Posts Tagged 'Nick Ryan’s'

Red Mango Yogurt opens in Hamburg

redmangoThe new Red Mango Yogurt & Smoothies store is a little hard to find at Hamburg Pavilion, but worth the search. The street address is 2304 Sir Barton Way, but you’ll have to wander back behind Versona Accessories and Altar’d State to find the self-serve yogurt shop.
The store also offers fresh fruit smoothies, fruit and yogurt parfaits, and frozen coffee drinks. Hours are 10 a.m. to 10 p.m. Monday through Thursday, 10 a.m. to 11 p.m. Friday and Saturday, and 11 a.m. to 10 p.m. Sunday. Call (859) 373-0099 or go to


Akielo Temple Marching Patrol will hold a spaghetti dinner from 4:30 to 7:30 p.m. Friday at Oleika Shrine Temple, 326 Southland Drive. The menu features spaghetti with meat sauce, salad, garlic bread, drink, and dessert. Cost is $7, $4 for children age 10 and under.
■ Hank Shaw, a James Beard award winning chef, will be at Azur Restaurant at 7 p.m. Tuesday. Shaw, author of Duck, Duck Goose, will join the Azur chefs for the November Chef Series dinner. Cost is $50. Call (859) 296-1007 or go to The menu features bourbon spiked duck wing burgoo; crispy duck rillettes; and grill roasted duck breast stuffed with chorizo.
■ On Friday, Bourbon n’ Toulouse, 829 Euclid Avenue, will donate 20 percent of sales to The Free to Breathe Lung Cancer 5K Run/Walk which takes place Nov. 16.  Call (859) 335-0300 or go to
Gluten Free Lexington is holding a holiday feast at 6:30 p.m. Sunday at the Tates Creek Country Club ballroom, 1400 Gainesway Drive. The gluten-free menu includes Heavenly Ham turkeys and hams, corn bread dressing, broccoli casserole, corn pudding, and pumpkin pie from Whole Foods Market. Tickets are $10. Go to
Grimes Mill Winery, 6707 Grimes Mill Road, will celebrate the soon-to-open new bridge on Grimes Mill Road, near the winery. Visitors have had to make a detour to the winery, and the “No Bridge Between Us” celebration will be from 1 to 5 p.m. Saturday.  Entertainment will be provided by fiddler Ron Penn and Tanner Jones, playing the banjo. Call (859) 549-9691.
Oliva Bella has received the holiday shipment of its eight-year-old aged Balsamico, available in 1-ounce and 4-ounce bottles. Samples will be available from noon to 2 p.m. Saturday at Wine + Market, 486 West Second Street.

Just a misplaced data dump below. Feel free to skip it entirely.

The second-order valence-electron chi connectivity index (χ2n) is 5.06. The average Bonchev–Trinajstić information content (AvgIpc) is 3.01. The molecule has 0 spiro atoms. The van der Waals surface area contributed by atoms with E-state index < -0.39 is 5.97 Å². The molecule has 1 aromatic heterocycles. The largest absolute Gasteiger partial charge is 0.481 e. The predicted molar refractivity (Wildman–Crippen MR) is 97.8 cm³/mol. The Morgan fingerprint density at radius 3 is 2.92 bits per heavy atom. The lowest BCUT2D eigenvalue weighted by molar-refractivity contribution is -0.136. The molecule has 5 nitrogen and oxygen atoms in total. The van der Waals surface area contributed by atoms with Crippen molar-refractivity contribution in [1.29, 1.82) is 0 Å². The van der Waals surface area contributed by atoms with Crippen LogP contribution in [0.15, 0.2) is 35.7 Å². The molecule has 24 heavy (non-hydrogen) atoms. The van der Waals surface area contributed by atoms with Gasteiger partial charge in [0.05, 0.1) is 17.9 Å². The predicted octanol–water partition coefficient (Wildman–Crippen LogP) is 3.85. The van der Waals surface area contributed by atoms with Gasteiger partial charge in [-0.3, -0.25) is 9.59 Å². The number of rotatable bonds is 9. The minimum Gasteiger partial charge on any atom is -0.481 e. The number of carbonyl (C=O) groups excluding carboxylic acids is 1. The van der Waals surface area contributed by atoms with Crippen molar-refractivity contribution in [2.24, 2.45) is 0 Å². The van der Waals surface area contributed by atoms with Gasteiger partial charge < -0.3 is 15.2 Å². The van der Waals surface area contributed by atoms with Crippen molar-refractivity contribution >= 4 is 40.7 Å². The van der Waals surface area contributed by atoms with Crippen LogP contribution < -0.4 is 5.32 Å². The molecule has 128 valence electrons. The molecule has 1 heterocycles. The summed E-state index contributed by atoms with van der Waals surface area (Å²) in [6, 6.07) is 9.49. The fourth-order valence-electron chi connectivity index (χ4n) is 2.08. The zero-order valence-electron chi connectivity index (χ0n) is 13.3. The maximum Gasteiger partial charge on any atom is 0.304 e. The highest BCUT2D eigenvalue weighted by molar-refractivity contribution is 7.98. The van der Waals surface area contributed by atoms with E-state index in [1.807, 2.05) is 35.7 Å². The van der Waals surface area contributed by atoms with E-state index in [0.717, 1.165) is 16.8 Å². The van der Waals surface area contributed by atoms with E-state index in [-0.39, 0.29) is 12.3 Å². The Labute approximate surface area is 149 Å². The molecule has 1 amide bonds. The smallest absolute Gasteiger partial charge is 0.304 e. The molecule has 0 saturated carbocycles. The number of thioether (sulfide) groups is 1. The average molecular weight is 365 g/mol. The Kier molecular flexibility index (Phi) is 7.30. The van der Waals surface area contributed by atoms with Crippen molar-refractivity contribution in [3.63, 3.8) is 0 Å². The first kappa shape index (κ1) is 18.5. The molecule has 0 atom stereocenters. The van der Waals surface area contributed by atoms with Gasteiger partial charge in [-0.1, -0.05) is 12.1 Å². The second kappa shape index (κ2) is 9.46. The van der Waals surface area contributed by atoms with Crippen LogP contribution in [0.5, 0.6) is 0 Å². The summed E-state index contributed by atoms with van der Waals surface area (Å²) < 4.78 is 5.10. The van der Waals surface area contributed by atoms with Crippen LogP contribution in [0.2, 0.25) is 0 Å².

Cobar Cantina at Coba Cocina, 2041 Richmond Road, is hosting Nonprofit Nights during November. Located on the second floor of Coba Cocina, Cobar features small plates and drinks. Non-profit organizations will receive 25 percent of nightly proceeds from 4 to 10 p.m. on specific nights.
Here’s the schedule for this week:  Friday, Community Action Council; Saturday, Central Kentucky Youth Orchestra; Sunday and Monday, Tates Creek Presbyterian Church; Tuesday, Lexington Humane Society; Wednesday, Bluegrass Greensource; Thursday, Prichard Committee for Academic Excellence; and Nov. 15,  Big Brothers Big Sisters of the Bluegrass. Call (859) 523-8484 or go to
■ Sondra Strunk, owner of Sondra’s Wine Creations, will offer samples of her  wine jellies and wine candy for holiday shoppers. Strunk will be  at Larry Mac’s Beer Cheese Shop, 3101 Clays Mill Road, from 11 a.m. to 2 p.m. Saturday, and from 10 a.m. to 5 p.m. Nov. 30 at the Country Art and Craft Fair at First Vineyard, 5800 Sugar Creek Pike in Nicholasville.
■ On Monday, Veteran’s Day, Bob Evans restaurants will honor veterans with free all-you-can-eat hotcakes.  Veterans and active military personnel must show a valid military ID. Locations are at
Nick Ryan’s chefs Joe Hall and James South, both combat veterans of Operation Iraqi Freedom, are preparing special entrees for Veteran’s Day on Monday.  A portion of the proceeds will be donated to the Wounded Warrior Project, which provides support and assistance to injured service members. The chefs  will prepare “A General’s Feast” of steak and lobster and a “Ranger” bread pudding. Call (859) 233-7900 or go to restaurant is at 157 Jefferson Street.

Holiday menus

Staxx BBQ, 11 Carson Place in Frankfort, will cook your holiday turkeys and hams. Turkeys and turkey breasts may be ordered smoked or fried, and the spiral hams are smoked. Thanksgiving orders may be picked up from 11a.m. to 8 p.m. on Nov. 27 or from  8 to 10 a.m. on Thanksgiving Day.  Call (502) 352-2515.
Barnes & Noble Café, 1932 Pavillon Way, in Hamburg, is selling whole cheesecakes for holiday parties and family dinners. Flavors are pumpkin, original New York style, Godiva triple chocolate, and red velvet. Cheesecake is $40 and serves 14. Call (859) 543-8518 and ask for the café.

Would you like a blindfold with your menu?

Have you ever thought you were in the dark about  Lexington’s dining scene? At Natasha’s Bistro & Bar you literally could be.
Natasha’s Bistro & Bar, 112 Esplanade, will serve guests a Kentucky Proud menu to eat in complete darkness. It’s designed for the senses of smell, taste, sound, and texture. Participants will remove their blindfolds after each course.
Natasha’s owner Gene Williams quotes Miami chef Adrianne Calvo about the concept of dining in the dark: “The concept of ‘Dark Dining,’ which enjoyed significant popularity throughout Europe for several years before its introduction in various major cities throughout the United States, has been defined as a sensory overload that maximizes flavor by suppressing vision, creating the ultimate in dining experience.” The dinner will be at 6 p.m. Monday. Tickets are $49. Call (859) 259-2754  or go to